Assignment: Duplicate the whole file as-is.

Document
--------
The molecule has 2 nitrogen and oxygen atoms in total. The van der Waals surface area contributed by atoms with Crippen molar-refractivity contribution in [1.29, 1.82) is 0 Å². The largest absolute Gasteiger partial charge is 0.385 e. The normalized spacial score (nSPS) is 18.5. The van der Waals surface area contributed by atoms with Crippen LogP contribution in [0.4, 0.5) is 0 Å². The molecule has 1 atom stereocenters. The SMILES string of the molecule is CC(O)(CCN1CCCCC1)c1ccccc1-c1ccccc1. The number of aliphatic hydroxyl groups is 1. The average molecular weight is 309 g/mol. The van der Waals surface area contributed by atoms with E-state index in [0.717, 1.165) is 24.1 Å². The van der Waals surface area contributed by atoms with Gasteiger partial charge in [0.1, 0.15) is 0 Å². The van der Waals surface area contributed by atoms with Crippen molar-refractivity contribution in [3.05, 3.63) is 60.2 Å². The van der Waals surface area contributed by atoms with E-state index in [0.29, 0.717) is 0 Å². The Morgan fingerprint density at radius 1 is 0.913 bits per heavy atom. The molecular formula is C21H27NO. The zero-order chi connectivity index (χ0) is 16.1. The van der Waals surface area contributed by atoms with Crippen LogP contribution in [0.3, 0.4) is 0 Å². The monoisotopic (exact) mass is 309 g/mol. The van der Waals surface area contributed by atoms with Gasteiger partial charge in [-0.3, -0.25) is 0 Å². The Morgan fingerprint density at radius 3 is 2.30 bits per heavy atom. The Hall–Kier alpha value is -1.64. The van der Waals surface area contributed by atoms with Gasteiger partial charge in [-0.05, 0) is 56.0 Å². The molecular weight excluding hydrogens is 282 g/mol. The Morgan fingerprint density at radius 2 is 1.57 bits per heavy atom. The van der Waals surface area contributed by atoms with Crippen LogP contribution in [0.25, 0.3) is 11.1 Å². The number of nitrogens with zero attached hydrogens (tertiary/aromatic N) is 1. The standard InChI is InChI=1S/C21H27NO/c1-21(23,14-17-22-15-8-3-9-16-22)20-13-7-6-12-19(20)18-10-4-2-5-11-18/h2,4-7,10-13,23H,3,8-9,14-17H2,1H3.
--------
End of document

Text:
The molecule has 2 nitrogen and oxygen atoms in total. The van der Waals surface area contributed by atoms with Crippen molar-refractivity contribution in [1.29, 1.82) is 0 Å². The largest absolute Gasteiger partial charge is 0.385 e. The normalized spacial score (nSPS) is 18.5. The van der Waals surface area contributed by atoms with Crippen LogP contribution in [0.4, 0.5) is 0 Å². The molecule has 1 atom stereocenters. The SMILES string of the molecule is CC(O)(CCN1CCCCC1)c1ccccc1-c1ccccc1. The number of aliphatic hydroxyl groups is 1. The average molecular weight is 309 g/mol. The van der Waals surface area contributed by atoms with E-state index in [0.717, 1.165) is 24.1 Å². The van der Waals surface area contributed by atoms with Gasteiger partial charge in [0.1, 0.15) is 0 Å². The van der Waals surface area contributed by atoms with Crippen molar-refractivity contribution in [3.05, 3.63) is 60.2 Å². The van der Waals surface area contributed by atoms with E-state index in [0.29, 0.717) is 0 Å². The Morgan fingerprint density at radius 1 is 0.913 bits per heavy atom. The molecular formula is C21H27NO. The zero-order chi connectivity index (χ0) is 16.1. The van der Waals surface area contributed by atoms with Crippen LogP contribution in [0.3, 0.4) is 0 Å². The monoisotopic (exact) mass is 309 g/mol. The van der Waals surface area contributed by atoms with Gasteiger partial charge in [-0.3, -0.25) is 0 Å². The Morgan fingerprint density at radius 3 is 2.30 bits per heavy atom. The Hall–Kier alpha value is -1.64. The van der Waals surface area contributed by atoms with Gasteiger partial charge in [-0.05, 0) is 56.0 Å². The molecular weight excluding hydrogens is 282 g/mol. The Morgan fingerprint density at radius 2 is 1.57 bits per heavy atom. The van der Waals surface area contributed by atoms with Crippen LogP contribution in [0.25, 0.3) is 11.1 Å². The number of nitrogens with zero attached hydrogens (tertiary/aromatic N) is 1. The standard InChI is InChI=1S/C21H27NO/c1-21(23,14-17-22-15-8-3-9-16-22)20-13-7-6-12-19(20)18-10-4-2-5-11-18/h2,4-7,10-13,23H,3,8-9,14-17H2,1H3.